Most of us back-to-the-land, hunter-gatherer and survivalist types think of ourselves as tough and self-reliant. Some are right. Most of us, though, are kidding ourselves.
If you want to see what tough really looks like, take a time-travel ride back through history. Land yourself in St. Louis in 1804, sign on with Captain Meriwether Lewis and Second Lieutenant William Clark and spend the next two years exploring the upper Missouri and its tributaries. Survive that and then you can call yourself tough.
Even tougher, though, were the free trappers who roamed and further explored the west in the three decades following the Lewis & Clark expedition. These men went into the wilderness to make their fortunes trapping beaver, and it wasn’t easy money. The mountain men had to face the elements, grizzly bears and hostile natives with equipment far below today’s standards. Furthermore, they mostly did it in solitude or in the company of one or two other free trappers, rather than surrounded by the relative safety of the 40-man Corps of Discovery.
Not surprisingly, many of them didn’t survive. Why they didn’t is no big mystery. Their transportation was primitive and slow—canoe, horseback and “shank’s mare,” which is the mountain man’s term for travel on foot. Their firearms were single-shot muzzleloaders instead of today’s smokeless powder, repeating firearms. They wore woolen garments and animal skins to ward off the cold. They waded the icy streams in leather moccasins instead of waterproof, insulated waders. They lived in tents, lean-tos, bluff shelters or caves.
But bring any of those rugged free trappers into the 21st century and, while they’d no doubt be bug-eyed at the automobiles, planes and our other modern tools and toys, they’d find one piece of equipment largely unchanged in more than two centuries—their beaver traps.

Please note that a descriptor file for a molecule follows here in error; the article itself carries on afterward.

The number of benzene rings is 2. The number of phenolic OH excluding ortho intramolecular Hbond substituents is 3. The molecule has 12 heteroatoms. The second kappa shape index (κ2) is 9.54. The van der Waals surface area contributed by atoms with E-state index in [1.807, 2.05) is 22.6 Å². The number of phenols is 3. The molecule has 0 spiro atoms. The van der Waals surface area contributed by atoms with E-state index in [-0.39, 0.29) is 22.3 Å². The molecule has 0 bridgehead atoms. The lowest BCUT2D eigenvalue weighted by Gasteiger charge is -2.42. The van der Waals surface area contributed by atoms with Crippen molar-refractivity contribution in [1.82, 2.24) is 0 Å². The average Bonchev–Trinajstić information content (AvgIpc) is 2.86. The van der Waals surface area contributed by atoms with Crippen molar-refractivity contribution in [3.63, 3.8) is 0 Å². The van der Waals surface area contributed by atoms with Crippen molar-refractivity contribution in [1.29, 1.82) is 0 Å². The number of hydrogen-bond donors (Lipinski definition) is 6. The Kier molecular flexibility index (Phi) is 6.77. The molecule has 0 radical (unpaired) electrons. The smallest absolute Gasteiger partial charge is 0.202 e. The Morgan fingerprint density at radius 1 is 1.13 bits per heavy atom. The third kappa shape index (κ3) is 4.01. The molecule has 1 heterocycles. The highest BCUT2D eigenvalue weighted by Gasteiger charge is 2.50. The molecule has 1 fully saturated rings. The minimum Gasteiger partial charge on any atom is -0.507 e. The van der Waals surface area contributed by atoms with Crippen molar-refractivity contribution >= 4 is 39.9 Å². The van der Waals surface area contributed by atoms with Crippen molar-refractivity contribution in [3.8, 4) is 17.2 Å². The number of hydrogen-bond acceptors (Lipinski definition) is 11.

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In fact, the traps used by the mountain men in the early 1800s were of an already ancient design. Based on Old World torsion traps made of wood, plant fibers and/or animal sinew and used in Asia, Africa and Europe as long ago as 200 BC, metal leg-hold traps have been in use since 1300 AD. And in all that time, the basics of the long-spring leg-hold trap have changed very little. That’s because the leg-hold trap is one of the most ahead-of-its-time inventions to ever come down the pike.
The old torsion traps were powered by twisting plant or animal fibers to “load” them, i.e., bending the wooden jaws of the trap and forcing the trap to open. When an animal (or man) stepped on a trigger, the stored energy in the twisted fibers was released, allowing the wooden jaws to resume their normal shape and pinching the catch’s foot between the jaws.
When metal replaced wood in trap manufacture about 800 years ago, the basic idea of using jaws to grasp and hold the animal’s foot remained the same, but the mechanism that held the jaws closed did an about-face. Rather than relying on the trap jaws themselves to supply the force necessary to hold the captured animal, the holding force was now supplied by bent and compressed pieces of metal known as springs. The springs, when released, held the jaws together and the trapped animal couldn’t escape. That’s still the basic design of steel traps today.